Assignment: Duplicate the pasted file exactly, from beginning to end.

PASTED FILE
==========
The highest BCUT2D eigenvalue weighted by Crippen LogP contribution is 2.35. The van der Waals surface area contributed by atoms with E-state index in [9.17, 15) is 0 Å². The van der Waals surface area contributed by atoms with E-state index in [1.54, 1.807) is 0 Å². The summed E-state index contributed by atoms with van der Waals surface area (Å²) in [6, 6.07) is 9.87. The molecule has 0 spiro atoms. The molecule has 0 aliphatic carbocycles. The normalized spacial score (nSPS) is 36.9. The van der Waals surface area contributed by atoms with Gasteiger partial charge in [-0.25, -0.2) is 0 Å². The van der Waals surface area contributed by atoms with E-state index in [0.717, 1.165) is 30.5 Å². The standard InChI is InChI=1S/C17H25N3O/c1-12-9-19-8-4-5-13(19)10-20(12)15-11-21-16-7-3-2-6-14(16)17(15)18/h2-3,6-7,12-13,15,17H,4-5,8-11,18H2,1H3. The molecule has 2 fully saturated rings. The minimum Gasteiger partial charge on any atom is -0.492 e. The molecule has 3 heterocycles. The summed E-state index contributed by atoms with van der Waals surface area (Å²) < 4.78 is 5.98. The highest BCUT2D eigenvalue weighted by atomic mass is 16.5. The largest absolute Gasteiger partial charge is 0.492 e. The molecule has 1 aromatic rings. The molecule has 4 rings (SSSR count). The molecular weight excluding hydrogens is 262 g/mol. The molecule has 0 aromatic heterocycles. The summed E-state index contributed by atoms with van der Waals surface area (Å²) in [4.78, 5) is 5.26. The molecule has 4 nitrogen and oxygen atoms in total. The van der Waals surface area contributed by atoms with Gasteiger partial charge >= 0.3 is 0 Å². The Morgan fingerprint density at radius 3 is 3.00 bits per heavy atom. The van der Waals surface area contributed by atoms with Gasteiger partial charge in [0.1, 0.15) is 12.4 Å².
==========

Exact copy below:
The highest BCUT2D eigenvalue weighted by Crippen LogP contribution is 2.35. The van der Waals surface area contributed by atoms with E-state index in [9.17, 15) is 0 Å². The van der Waals surface area contributed by atoms with E-state index in [1.54, 1.807) is 0 Å². The summed E-state index contributed by atoms with van der Waals surface area (Å²) in [6, 6.07) is 9.87. The molecule has 0 spiro atoms. The molecule has 0 aliphatic carbocycles. The normalized spacial score (nSPS) is 36.9. The van der Waals surface area contributed by atoms with Gasteiger partial charge in [-0.25, -0.2) is 0 Å². The van der Waals surface area contributed by atoms with E-state index in [0.717, 1.165) is 30.5 Å². The standard InChI is InChI=1S/C17H25N3O/c1-12-9-19-8-4-5-13(19)10-20(12)15-11-21-16-7-3-2-6-14(16)17(15)18/h2-3,6-7,12-13,15,17H,4-5,8-11,18H2,1H3. The molecule has 2 fully saturated rings. The minimum Gasteiger partial charge on any atom is -0.492 e. The molecule has 3 heterocycles. The summed E-state index contributed by atoms with van der Waals surface area (Å²) < 4.78 is 5.98. The highest BCUT2D eigenvalue weighted by atomic mass is 16.5. The largest absolute Gasteiger partial charge is 0.492 e. The molecule has 1 aromatic rings. The molecule has 4 rings (SSSR count). The molecular weight excluding hydrogens is 262 g/mol. The molecule has 0 aromatic heterocycles. The summed E-state index contributed by atoms with van der Waals surface area (Å²) in [4.78, 5) is 5.26. The molecule has 4 nitrogen and oxygen atoms in total. The van der Waals surface area contributed by atoms with Gasteiger partial charge >= 0.3 is 0 Å². The Morgan fingerprint density at radius 3 is 3.00 bits per heavy atom. The van der Waals surface area contributed by atoms with Gasteiger partial charge in [0.1, 0.15) is 12.4 Å².